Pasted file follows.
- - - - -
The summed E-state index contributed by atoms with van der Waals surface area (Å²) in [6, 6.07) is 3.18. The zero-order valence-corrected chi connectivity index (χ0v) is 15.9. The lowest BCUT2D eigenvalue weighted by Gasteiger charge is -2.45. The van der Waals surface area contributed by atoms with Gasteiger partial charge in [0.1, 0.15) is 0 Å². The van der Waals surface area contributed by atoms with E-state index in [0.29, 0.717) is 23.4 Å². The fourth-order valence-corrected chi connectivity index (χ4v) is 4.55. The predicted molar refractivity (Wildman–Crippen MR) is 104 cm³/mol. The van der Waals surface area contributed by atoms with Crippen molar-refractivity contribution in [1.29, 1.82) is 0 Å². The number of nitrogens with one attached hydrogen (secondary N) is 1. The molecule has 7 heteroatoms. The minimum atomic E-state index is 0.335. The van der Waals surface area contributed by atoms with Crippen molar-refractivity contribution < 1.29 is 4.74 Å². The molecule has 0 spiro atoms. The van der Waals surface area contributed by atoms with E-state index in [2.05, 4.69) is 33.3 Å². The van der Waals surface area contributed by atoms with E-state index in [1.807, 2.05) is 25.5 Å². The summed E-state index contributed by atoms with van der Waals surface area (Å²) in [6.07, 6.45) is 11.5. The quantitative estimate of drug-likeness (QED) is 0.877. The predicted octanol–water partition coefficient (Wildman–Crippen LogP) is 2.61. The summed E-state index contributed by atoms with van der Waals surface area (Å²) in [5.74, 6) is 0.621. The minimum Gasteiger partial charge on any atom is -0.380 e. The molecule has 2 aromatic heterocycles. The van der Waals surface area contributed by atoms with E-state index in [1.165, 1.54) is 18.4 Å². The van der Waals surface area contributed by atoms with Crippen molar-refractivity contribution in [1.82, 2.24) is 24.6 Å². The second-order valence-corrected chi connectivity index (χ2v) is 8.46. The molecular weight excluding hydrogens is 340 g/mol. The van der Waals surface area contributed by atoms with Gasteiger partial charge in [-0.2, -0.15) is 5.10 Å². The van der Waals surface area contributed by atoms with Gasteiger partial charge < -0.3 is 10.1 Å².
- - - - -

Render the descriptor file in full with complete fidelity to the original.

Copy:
The summed E-state index contributed by atoms with van der Waals surface area (Å²) in [6, 6.07) is 3.18. The zero-order valence-corrected chi connectivity index (χ0v) is 15.9. The lowest BCUT2D eigenvalue weighted by Gasteiger charge is -2.45. The van der Waals surface area contributed by atoms with Gasteiger partial charge in [0.1, 0.15) is 0 Å². The van der Waals surface area contributed by atoms with E-state index in [0.29, 0.717) is 23.4 Å². The fourth-order valence-corrected chi connectivity index (χ4v) is 4.55. The predicted molar refractivity (Wildman–Crippen MR) is 104 cm³/mol. The van der Waals surface area contributed by atoms with Crippen molar-refractivity contribution in [1.29, 1.82) is 0 Å². The number of nitrogens with one attached hydrogen (secondary N) is 1. The molecule has 7 heteroatoms. The minimum atomic E-state index is 0.335. The van der Waals surface area contributed by atoms with Crippen molar-refractivity contribution < 1.29 is 4.74 Å². The molecule has 0 spiro atoms. The van der Waals surface area contributed by atoms with E-state index in [2.05, 4.69) is 33.3 Å². The van der Waals surface area contributed by atoms with E-state index in [1.807, 2.05) is 25.5 Å². The summed E-state index contributed by atoms with van der Waals surface area (Å²) in [6.07, 6.45) is 11.5. The quantitative estimate of drug-likeness (QED) is 0.877. The predicted octanol–water partition coefficient (Wildman–Crippen LogP) is 2.61. The summed E-state index contributed by atoms with van der Waals surface area (Å²) in [5.74, 6) is 0.621. The minimum Gasteiger partial charge on any atom is -0.380 e. The molecule has 2 aromatic heterocycles. The van der Waals surface area contributed by atoms with E-state index in [1.165, 1.54) is 18.4 Å². The van der Waals surface area contributed by atoms with Crippen molar-refractivity contribution in [1.82, 2.24) is 24.6 Å². The second-order valence-corrected chi connectivity index (χ2v) is 8.46. The molecular weight excluding hydrogens is 340 g/mol. The van der Waals surface area contributed by atoms with Gasteiger partial charge in [-0.2, -0.15) is 5.10 Å². The van der Waals surface area contributed by atoms with Gasteiger partial charge < -0.3 is 10.1 Å².